7 things you might not know about diesel

By Louise LernerJune 1, 2014

7 interesting facts about diesel engines, and why they're an option for the sustainably-minded

  1. Diesel engines are more efficient than gasoline engines.

A gas engine is only about 20% efficient. That means only 20% of the fuel actually moves the car, and the rest is lost to friction, noise, or engine functions, or it goes out as heat in the exhaust. But diesel engines can reach 40% efficiency and higher. That's why they are so popular for moving heavy vehicles like trucks, where extra fuel really starts to get expensive.

  1. If you toss a lit match into a puddle of diesel fuel, it'll go out.

That’s because diesel is much less flammable than gasoline. In a car, it takes intense pressure or sustained flame to ignite diesel. On the other hand, if you toss a match into a pool of gasoline, it won't even touch the surface — it ignites the vapors above the surface. (Please don't do this at home!)

  1. We now produce about 100 times more biodiesel than we did 10 years ago.

In 2002, the United States produced about 10 million gallons of biodiesel. In 2012, that number was 969 million.

  1. At high altitudes, diesel engines get better power than gasoline.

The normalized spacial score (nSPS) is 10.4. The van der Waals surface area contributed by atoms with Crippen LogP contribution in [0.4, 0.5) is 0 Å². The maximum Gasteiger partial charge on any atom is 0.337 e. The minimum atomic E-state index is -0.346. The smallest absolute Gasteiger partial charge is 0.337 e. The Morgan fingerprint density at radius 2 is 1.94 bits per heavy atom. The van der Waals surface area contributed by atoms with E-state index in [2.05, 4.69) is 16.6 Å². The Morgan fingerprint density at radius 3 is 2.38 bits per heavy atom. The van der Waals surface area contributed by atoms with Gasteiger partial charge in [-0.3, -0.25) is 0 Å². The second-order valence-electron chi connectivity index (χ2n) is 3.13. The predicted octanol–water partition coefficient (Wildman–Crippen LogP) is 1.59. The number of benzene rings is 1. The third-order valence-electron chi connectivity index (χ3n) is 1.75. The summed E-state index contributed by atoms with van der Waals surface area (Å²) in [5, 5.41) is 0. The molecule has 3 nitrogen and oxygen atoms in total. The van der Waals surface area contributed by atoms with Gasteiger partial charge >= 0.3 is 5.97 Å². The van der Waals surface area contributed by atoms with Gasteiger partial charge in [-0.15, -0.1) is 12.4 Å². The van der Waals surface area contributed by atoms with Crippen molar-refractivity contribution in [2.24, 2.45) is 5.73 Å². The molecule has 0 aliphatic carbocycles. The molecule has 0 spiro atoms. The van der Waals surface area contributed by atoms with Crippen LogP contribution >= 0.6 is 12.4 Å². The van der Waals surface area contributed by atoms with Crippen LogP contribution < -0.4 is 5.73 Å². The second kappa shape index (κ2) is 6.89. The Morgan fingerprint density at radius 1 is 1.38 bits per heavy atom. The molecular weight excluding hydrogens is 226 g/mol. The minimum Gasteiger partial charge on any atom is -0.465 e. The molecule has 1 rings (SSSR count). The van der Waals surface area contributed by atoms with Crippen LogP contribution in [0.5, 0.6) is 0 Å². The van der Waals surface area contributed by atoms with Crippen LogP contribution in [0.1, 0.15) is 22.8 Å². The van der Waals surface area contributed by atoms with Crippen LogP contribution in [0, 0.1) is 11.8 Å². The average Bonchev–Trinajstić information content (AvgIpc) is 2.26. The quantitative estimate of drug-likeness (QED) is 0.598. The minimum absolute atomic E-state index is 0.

Gasoline engines operate at a very specific ratio of fuel and air. At high altitudes, the air is thinner — literally: there are fewer molecules of air per cubic foot. That means that in the mountains, gasoline engines have to add less fuel to keep the ratio perfect, which affects performance. Diesel engines have turbochargers, which pump more air into the combustion chambers at high altitudes, which helps them perform better.

  1. Diesel’s not that dirty.

The U.S. EPA now requires diesel engines to meet the same pollution criteria as gasoline engines. Carmakers added a device called a diesel particulate filter, which removes visible smoke. "If you’re buying a diesel car from 2007 or later, it’s no dirtier than a gasoline-powered vehicle," says Argonne mechanical engineer Steve Ciatti.

  1. Diesel engines get best performance below 65 miles per hour.

They get peak power when the engine revolutions per minute (RPM) are low, generally at speeds below 65 miles per hour. Gasoline engines, in contrast, get to peak power by running the engine fast and high and the rpm at 5,000 (i.e., with the pedal to the metal).

  1. Diesel’s an interesting option for the environmentally minded.

Since they produce less carbon dioxide, run more efficiently, get high mileage to the gallon, and have their emissions cleaned, diesel-powered cars are an alternative for those who wish to reduce their carbon footprints. Since the technology is already well-developed, they tend to be relatively cheap, too.

What if you could combine the best parts about gasoline and diesel engines? Argonne engineer Steve Ciatti is doing just that. Find out more.

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